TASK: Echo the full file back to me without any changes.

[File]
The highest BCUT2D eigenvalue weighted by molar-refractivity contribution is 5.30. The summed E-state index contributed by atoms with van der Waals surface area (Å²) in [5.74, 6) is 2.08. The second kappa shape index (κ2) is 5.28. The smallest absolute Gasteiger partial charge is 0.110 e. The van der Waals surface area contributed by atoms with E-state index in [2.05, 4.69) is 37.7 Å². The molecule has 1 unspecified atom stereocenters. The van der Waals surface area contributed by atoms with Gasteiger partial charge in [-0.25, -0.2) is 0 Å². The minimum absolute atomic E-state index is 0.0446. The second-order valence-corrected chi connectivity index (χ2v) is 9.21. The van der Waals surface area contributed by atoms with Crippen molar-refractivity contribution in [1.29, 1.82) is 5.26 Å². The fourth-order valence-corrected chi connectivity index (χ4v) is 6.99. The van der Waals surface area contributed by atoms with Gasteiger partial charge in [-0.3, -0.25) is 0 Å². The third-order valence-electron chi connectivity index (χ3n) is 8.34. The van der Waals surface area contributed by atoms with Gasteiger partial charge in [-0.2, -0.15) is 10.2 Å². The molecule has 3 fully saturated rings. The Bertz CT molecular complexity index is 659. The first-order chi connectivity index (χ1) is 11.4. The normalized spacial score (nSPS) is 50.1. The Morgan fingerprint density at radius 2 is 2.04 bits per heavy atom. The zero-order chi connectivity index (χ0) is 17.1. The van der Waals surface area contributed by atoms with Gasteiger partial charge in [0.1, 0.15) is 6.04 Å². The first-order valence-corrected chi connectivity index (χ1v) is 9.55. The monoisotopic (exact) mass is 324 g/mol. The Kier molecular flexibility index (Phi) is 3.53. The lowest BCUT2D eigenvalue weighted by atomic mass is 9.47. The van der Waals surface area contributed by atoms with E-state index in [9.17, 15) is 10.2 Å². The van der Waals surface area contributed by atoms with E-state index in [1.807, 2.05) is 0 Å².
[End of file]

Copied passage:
The highest BCUT2D eigenvalue weighted by molar-refractivity contribution is 5.30. The summed E-state index contributed by atoms with van der Waals surface area (Å²) in [5.74, 6) is 2.08. The second kappa shape index (κ2) is 5.28. The smallest absolute Gasteiger partial charge is 0.110 e. The van der Waals surface area contributed by atoms with E-state index in [2.05, 4.69) is 37.7 Å². The molecule has 1 unspecified atom stereocenters. The van der Waals surface area contributed by atoms with Gasteiger partial charge in [-0.25, -0.2) is 0 Å². The minimum absolute atomic E-state index is 0.0446. The second-order valence-corrected chi connectivity index (χ2v) is 9.21. The van der Waals surface area contributed by atoms with Crippen molar-refractivity contribution in [1.29, 1.82) is 5.26 Å². The fourth-order valence-corrected chi connectivity index (χ4v) is 6.99. The van der Waals surface area contributed by atoms with Gasteiger partial charge in [-0.3, -0.25) is 0 Å². The third-order valence-electron chi connectivity index (χ3n) is 8.34. The van der Waals surface area contributed by atoms with Gasteiger partial charge in [-0.2, -0.15) is 10.2 Å². The molecule has 3 fully saturated rings. The Bertz CT molecular complexity index is 659. The first-order chi connectivity index (χ1) is 11.4. The normalized spacial score (nSPS) is 50.1. The Morgan fingerprint density at radius 2 is 2.04 bits per heavy atom. The zero-order chi connectivity index (χ0) is 17.1. The van der Waals surface area contributed by atoms with Gasteiger partial charge in [0.1, 0.15) is 6.04 Å². The first-order valence-corrected chi connectivity index (χ1v) is 9.55. The monoisotopic (exact) mass is 324 g/mol. The Kier molecular flexibility index (Phi) is 3.53. The lowest BCUT2D eigenvalue weighted by atomic mass is 9.47. The van der Waals surface area contributed by atoms with E-state index in [9.17, 15) is 10.2 Å². The van der Waals surface area contributed by atoms with E-state index in [1.807, 2.05) is 0 Å².